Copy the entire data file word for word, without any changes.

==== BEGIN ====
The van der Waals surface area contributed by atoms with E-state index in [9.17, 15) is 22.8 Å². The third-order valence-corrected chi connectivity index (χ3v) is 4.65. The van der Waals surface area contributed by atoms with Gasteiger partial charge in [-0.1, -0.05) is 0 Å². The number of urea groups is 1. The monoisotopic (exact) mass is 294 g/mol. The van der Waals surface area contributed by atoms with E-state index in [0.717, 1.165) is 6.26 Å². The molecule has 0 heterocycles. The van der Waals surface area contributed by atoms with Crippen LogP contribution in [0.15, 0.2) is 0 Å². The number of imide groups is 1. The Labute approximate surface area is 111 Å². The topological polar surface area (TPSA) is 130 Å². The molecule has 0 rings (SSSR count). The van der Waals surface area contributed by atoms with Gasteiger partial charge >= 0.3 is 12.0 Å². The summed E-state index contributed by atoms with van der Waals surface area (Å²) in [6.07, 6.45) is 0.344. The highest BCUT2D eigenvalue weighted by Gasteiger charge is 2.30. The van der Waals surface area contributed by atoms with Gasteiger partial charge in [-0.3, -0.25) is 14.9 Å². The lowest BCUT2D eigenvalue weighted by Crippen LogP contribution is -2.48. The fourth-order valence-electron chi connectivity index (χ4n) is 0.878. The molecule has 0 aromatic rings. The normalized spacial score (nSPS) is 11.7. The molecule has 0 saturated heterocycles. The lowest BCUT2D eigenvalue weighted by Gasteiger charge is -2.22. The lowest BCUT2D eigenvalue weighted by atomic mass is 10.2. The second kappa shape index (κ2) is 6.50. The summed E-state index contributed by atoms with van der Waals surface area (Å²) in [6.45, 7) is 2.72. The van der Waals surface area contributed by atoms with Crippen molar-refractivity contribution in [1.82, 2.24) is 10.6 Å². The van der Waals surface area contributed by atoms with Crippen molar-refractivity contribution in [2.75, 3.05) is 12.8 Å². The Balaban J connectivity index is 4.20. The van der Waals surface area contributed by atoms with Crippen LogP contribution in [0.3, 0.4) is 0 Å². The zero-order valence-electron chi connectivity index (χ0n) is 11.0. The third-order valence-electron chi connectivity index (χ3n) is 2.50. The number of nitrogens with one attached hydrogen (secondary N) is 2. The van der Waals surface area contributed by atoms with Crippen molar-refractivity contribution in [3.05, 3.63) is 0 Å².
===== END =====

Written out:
The van der Waals surface area contributed by atoms with E-state index in [9.17, 15) is 22.8 Å². The third-order valence-corrected chi connectivity index (χ3v) is 4.65. The van der Waals surface area contributed by atoms with Gasteiger partial charge in [-0.1, -0.05) is 0 Å². The number of urea groups is 1. The monoisotopic (exact) mass is 294 g/mol. The van der Waals surface area contributed by atoms with E-state index in [0.717, 1.165) is 6.26 Å². The molecule has 0 heterocycles. The van der Waals surface area contributed by atoms with Crippen LogP contribution in [0.15, 0.2) is 0 Å². The number of imide groups is 1. The Labute approximate surface area is 111 Å². The topological polar surface area (TPSA) is 130 Å². The molecule has 0 rings (SSSR count). The van der Waals surface area contributed by atoms with Gasteiger partial charge >= 0.3 is 12.0 Å². The summed E-state index contributed by atoms with van der Waals surface area (Å²) in [6.07, 6.45) is 0.344. The highest BCUT2D eigenvalue weighted by Gasteiger charge is 2.30. The van der Waals surface area contributed by atoms with Gasteiger partial charge in [-0.3, -0.25) is 14.9 Å². The lowest BCUT2D eigenvalue weighted by Crippen LogP contribution is -2.48. The fourth-order valence-electron chi connectivity index (χ4n) is 0.878. The molecule has 0 aromatic rings. The normalized spacial score (nSPS) is 11.7. The molecule has 0 saturated heterocycles. The lowest BCUT2D eigenvalue weighted by Gasteiger charge is -2.22. The lowest BCUT2D eigenvalue weighted by atomic mass is 10.2. The second kappa shape index (κ2) is 6.50. The summed E-state index contributed by atoms with van der Waals surface area (Å²) in [6.45, 7) is 2.72. The van der Waals surface area contributed by atoms with Crippen molar-refractivity contribution in [1.82, 2.24) is 10.6 Å². The van der Waals surface area contributed by atoms with Crippen molar-refractivity contribution in [2.75, 3.05) is 12.8 Å². The Balaban J connectivity index is 4.20. The van der Waals surface area contributed by atoms with Crippen LogP contribution in [0.3, 0.4) is 0 Å². The zero-order valence-electron chi connectivity index (χ0n) is 11.0. The third-order valence-electron chi connectivity index (χ3n) is 2.50. The number of nitrogens with one attached hydrogen (secondary N) is 2. The van der Waals surface area contributed by atoms with Crippen molar-refractivity contribution in [3.05, 3.63) is 0 Å².